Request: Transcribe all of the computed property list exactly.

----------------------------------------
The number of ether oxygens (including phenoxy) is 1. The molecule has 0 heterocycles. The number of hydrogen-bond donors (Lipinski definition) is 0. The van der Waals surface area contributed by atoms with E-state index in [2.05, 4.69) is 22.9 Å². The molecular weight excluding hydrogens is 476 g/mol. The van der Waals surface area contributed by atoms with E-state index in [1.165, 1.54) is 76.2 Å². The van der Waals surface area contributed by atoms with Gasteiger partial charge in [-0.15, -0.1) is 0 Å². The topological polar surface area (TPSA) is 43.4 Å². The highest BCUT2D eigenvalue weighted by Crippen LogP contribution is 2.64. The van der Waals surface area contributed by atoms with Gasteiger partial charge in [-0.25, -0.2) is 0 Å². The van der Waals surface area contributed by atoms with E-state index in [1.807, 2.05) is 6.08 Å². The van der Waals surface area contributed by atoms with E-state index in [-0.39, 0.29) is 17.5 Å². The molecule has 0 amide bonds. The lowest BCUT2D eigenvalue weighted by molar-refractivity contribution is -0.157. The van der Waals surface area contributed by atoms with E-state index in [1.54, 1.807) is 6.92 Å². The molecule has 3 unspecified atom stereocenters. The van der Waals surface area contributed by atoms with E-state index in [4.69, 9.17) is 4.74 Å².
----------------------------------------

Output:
The number of ether oxygens (including phenoxy) is 1. The molecule has 0 heterocycles. The number of hydrogen-bond donors (Lipinski definition) is 0. The van der Waals surface area contributed by atoms with E-state index in [2.05, 4.69) is 22.9 Å². The molecular weight excluding hydrogens is 476 g/mol. The van der Waals surface area contributed by atoms with E-state index in [1.165, 1.54) is 76.2 Å². The van der Waals surface area contributed by atoms with Gasteiger partial charge in [-0.15, -0.1) is 0 Å². The topological polar surface area (TPSA) is 43.4 Å². The highest BCUT2D eigenvalue weighted by Crippen LogP contribution is 2.64. The van der Waals surface area contributed by atoms with Gasteiger partial charge in [-0.25, -0.2) is 0 Å². The van der Waals surface area contributed by atoms with E-state index in [1.807, 2.05) is 6.08 Å². The van der Waals surface area contributed by atoms with E-state index in [-0.39, 0.29) is 17.5 Å². The molecule has 0 amide bonds. The lowest BCUT2D eigenvalue weighted by molar-refractivity contribution is -0.157. The van der Waals surface area contributed by atoms with E-state index in [1.54, 1.807) is 6.92 Å². The molecule has 3 unspecified atom stereocenters. The van der Waals surface area contributed by atoms with E-state index in [4.69, 9.17) is 4.74 Å².